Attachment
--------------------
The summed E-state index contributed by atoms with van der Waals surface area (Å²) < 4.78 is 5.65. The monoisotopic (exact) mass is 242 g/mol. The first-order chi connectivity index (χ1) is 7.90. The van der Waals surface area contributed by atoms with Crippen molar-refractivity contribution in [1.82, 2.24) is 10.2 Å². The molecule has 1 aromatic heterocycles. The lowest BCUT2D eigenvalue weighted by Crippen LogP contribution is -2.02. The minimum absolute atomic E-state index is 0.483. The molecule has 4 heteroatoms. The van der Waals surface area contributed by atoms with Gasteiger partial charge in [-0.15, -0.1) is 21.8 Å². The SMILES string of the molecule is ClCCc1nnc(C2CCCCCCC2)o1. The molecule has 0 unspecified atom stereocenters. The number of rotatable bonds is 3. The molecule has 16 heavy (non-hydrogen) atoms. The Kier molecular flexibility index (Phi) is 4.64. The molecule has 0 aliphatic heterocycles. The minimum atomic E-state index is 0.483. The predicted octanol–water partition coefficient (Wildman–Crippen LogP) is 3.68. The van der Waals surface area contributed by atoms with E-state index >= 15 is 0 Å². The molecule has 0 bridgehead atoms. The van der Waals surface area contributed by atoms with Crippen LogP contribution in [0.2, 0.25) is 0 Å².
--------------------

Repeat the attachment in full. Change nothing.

The summed E-state index contributed by atoms with van der Waals surface area (Å²) < 4.78 is 5.65. The monoisotopic (exact) mass is 242 g/mol. The first-order chi connectivity index (χ1) is 7.90. The van der Waals surface area contributed by atoms with Crippen molar-refractivity contribution in [1.82, 2.24) is 10.2 Å². The molecule has 1 aromatic heterocycles. The lowest BCUT2D eigenvalue weighted by Crippen LogP contribution is -2.02. The minimum absolute atomic E-state index is 0.483. The molecule has 4 heteroatoms. The van der Waals surface area contributed by atoms with Gasteiger partial charge in [-0.15, -0.1) is 21.8 Å². The SMILES string of the molecule is ClCCc1nnc(C2CCCCCCC2)o1. The molecule has 0 unspecified atom stereocenters. The number of rotatable bonds is 3. The molecule has 16 heavy (non-hydrogen) atoms. The Kier molecular flexibility index (Phi) is 4.64. The molecule has 0 aliphatic heterocycles. The minimum atomic E-state index is 0.483. The predicted octanol–water partition coefficient (Wildman–Crippen LogP) is 3.68. The van der Waals surface area contributed by atoms with E-state index >= 15 is 0 Å². The molecule has 0 bridgehead atoms. The van der Waals surface area contributed by atoms with Crippen LogP contribution in [0.2, 0.25) is 0 Å².